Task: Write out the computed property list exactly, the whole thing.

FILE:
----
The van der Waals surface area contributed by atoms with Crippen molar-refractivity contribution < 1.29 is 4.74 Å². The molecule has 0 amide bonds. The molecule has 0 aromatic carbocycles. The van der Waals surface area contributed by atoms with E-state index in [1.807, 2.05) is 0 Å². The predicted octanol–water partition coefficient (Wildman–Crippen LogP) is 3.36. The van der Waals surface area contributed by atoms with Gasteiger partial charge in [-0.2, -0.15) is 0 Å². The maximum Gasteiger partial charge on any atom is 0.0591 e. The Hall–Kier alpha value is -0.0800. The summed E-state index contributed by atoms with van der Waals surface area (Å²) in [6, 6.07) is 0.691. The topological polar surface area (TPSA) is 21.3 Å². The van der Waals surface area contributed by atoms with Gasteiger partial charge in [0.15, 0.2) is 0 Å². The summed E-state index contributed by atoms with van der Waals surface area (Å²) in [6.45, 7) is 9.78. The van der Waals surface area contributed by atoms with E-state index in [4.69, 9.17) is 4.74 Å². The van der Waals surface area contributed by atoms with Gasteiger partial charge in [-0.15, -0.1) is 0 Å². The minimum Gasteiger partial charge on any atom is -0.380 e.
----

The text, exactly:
The van der Waals surface area contributed by atoms with Crippen molar-refractivity contribution < 1.29 is 4.74 Å². The molecule has 0 amide bonds. The molecule has 0 aromatic carbocycles. The van der Waals surface area contributed by atoms with E-state index in [1.807, 2.05) is 0 Å². The predicted octanol–water partition coefficient (Wildman–Crippen LogP) is 3.36. The van der Waals surface area contributed by atoms with Gasteiger partial charge in [-0.2, -0.15) is 0 Å². The maximum Gasteiger partial charge on any atom is 0.0591 e. The Hall–Kier alpha value is -0.0800. The summed E-state index contributed by atoms with van der Waals surface area (Å²) in [6, 6.07) is 0.691. The topological polar surface area (TPSA) is 21.3 Å². The van der Waals surface area contributed by atoms with Gasteiger partial charge in [0.15, 0.2) is 0 Å². The summed E-state index contributed by atoms with van der Waals surface area (Å²) in [6.45, 7) is 9.78. The van der Waals surface area contributed by atoms with E-state index in [4.69, 9.17) is 4.74 Å². The van der Waals surface area contributed by atoms with Gasteiger partial charge in [-0.15, -0.1) is 0 Å². The minimum Gasteiger partial charge on any atom is -0.380 e.